BÃ¼rger’s poem, a version of the ‘ghost groom’ type of folk tale, was so widely appreciated that other prominent composers would use it as the basis for works, including Liszt (a melodrama: spoken narration with piano), Joachim Raff (Symphony no. 5), and Henri Duparc (symphonic poem, adding a sharp accent: Lenore).
Beloved Wilhelm de Lenore did not return from the war. His mother urges him, ever more forcefully, to trust God. Lenore is delirious and threatens to kill herself, to the dismay of her pious mother. A character who looks like Wilhelm shows up and demands that Lenore get on his horse. The couple ride furiously and without stopping, surrounded by the howling ghosts of the dead. They pass a crowd dancing around the gallows under the misty moonlight, and finally reach the cemetery, where Wilhelm’s corpse rests. The mysterious horseman’s clothes fall, revealing a skeleton with an hourglass and a scythe: the Grim Reaper. Lenore dies and the choir prays that God will receive her soul. The work ends with an orchestral storm, analogous to the purely instrumental earthquake that closes the remarkable Seven Last Words of Christ (for orchestra, or string quartet, without singers, 1796). The poem contains verses which have become world famous, notably “The dead travel fast” (which Wilhelm / Death speaks at three different points in the story).
Much of the story is sung to us by a tenor narrator, like the evangelist in a passionate Lutheran oratorio. But BÃ¼rger also gave Lenore and Wilhelm many stanzas to sing along to and Lenore’s mother a few passages in which she begged God to forgive her daughter’s fits of despair. Reicha turns Lenore and her mother into sopranos; Wilhelm, a gruff bass-baritone.
The first recording was conducted by LubomÃr MÃ¡tl, the second by Frieder Bernius. Both were reviewed in Guide to American Records, the Bernius twice (because he was reissued a few years later, coupled with that of Beethoven Egmont music). An ARG reviewer (Charles Parsons) complained about the vocal soloists in Matl’s recording. Another, Carl Bauman, reviewing the Bernius, disliked Camilla Nylund (the Leonore) but liked the two male singers, while Gil French (reviewing the reissue) liked Nylund in this recording (like me). In recent years, Nylund, a vibrant and clearly intelligent soprano, has become a major Wagnerian, as in Mark Elder Lohengrin recording (see My opinion).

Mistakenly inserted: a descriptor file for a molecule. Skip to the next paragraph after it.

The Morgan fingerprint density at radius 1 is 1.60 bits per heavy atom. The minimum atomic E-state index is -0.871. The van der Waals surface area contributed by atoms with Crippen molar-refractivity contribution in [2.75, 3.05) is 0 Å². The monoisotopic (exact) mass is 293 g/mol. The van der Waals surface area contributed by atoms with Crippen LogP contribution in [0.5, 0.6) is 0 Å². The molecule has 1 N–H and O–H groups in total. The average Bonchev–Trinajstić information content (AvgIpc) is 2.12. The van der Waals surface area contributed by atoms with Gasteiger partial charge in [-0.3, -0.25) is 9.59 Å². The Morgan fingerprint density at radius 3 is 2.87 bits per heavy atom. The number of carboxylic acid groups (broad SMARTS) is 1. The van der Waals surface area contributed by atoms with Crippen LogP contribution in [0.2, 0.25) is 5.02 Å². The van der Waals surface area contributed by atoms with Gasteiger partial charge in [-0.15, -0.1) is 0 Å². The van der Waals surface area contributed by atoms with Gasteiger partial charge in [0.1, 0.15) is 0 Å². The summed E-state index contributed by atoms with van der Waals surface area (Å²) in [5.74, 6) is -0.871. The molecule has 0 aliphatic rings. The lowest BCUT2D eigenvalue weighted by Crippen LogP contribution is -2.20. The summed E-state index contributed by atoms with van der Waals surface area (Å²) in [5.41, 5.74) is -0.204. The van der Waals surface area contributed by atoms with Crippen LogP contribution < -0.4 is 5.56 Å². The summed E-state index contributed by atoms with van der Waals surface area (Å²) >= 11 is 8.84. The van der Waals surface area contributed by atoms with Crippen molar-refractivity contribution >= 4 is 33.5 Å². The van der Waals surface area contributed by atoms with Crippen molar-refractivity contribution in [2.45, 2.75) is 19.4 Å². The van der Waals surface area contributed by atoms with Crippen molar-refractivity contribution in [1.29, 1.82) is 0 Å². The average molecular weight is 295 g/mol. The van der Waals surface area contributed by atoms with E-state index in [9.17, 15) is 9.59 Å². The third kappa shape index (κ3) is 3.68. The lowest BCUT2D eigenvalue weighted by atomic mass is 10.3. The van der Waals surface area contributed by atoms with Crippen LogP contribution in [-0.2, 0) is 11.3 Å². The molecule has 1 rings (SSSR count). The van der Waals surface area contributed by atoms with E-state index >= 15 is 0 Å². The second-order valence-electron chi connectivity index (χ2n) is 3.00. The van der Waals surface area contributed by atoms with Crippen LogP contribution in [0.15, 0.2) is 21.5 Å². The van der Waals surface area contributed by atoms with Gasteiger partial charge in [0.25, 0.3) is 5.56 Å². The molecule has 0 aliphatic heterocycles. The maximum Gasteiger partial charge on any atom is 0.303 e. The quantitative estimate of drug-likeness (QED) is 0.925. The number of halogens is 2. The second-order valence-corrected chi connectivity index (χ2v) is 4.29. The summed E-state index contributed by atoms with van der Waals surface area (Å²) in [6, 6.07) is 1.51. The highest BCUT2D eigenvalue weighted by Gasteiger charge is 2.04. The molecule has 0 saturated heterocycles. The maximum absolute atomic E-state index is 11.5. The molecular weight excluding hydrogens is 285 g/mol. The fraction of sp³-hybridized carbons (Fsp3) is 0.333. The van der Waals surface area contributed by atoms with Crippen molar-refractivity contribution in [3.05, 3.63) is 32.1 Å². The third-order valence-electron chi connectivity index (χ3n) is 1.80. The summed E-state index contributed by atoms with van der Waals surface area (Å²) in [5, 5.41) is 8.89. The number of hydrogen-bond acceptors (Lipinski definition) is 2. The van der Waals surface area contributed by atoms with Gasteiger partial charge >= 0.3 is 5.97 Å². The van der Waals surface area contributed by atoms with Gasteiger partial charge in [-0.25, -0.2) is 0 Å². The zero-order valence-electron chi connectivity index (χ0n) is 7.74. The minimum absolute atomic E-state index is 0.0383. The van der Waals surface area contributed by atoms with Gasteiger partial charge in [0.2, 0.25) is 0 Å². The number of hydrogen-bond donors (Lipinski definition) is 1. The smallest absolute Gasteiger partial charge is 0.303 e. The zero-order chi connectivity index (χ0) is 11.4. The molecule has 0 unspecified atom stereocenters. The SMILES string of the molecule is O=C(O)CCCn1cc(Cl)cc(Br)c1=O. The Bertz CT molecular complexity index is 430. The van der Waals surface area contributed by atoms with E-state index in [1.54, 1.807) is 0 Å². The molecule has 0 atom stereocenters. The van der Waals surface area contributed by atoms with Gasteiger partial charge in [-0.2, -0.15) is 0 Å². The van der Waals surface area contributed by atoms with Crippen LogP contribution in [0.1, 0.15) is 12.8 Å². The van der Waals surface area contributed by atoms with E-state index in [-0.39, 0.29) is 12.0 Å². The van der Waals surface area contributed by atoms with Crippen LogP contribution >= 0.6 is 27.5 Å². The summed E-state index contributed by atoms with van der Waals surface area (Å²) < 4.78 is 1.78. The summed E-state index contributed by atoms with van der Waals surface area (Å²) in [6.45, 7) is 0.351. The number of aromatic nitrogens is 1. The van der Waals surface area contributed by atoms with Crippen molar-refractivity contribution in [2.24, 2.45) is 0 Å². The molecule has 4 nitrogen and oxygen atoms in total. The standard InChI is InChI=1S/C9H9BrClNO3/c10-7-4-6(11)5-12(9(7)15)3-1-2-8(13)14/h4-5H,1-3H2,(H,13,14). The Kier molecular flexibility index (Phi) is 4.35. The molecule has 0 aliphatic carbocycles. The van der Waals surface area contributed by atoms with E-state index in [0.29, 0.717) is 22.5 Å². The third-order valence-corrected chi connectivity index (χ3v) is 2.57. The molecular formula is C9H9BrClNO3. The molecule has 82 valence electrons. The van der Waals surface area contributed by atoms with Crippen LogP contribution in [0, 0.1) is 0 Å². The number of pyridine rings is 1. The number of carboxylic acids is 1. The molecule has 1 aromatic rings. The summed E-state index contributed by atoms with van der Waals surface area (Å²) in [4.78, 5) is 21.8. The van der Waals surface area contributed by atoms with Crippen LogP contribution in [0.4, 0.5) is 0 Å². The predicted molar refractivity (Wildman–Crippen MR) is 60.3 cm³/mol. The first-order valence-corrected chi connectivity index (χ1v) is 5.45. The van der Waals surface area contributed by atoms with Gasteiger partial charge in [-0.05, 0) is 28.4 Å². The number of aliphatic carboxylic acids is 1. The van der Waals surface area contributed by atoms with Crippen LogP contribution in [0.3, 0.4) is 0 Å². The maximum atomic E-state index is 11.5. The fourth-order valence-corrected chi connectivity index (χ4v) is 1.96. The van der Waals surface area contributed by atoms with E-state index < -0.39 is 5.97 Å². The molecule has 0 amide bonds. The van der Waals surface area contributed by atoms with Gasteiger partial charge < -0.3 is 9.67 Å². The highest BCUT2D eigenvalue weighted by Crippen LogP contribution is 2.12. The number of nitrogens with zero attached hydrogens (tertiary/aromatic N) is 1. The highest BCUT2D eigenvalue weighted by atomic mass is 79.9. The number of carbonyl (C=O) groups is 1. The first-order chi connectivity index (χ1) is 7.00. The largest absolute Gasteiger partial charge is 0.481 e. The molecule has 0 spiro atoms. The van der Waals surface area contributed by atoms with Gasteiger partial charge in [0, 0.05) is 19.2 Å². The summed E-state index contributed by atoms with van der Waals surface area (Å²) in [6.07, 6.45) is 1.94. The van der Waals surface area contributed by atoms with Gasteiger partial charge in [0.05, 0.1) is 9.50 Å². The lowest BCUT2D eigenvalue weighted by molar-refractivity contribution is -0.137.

All three ARG reviewers unanimously praised the work. Parsons: âThe music has a breadth and a grandeur of symphonic proportions which are not unworthy of Beethoven. The often pleasant and sunny airs are a delight. The long, slow crescendo of musical excitement is carefully constructed, leading to a violent finale. Bauman: âAnyone who likes Beethoven’s early middle ground will be captivated by this unknown work. “French:” There is such a strong orchestral thrust that I listened to it as a continuous story, not as a simple collection of arias and recitatives. “
Reicha offers engaging and accomplished music in a variety of styles, including an intriguing overture that could be used on its own as a concert piece. The duet for Lenore and her mother is powerful, as is the one where Wilhelm / Death first shows up and orders Lenore to join him on his horse. In either case, the characters sing against the grain, creating a palpable tension instead of (as often in opera duets) a heartwarming sense of compatibility.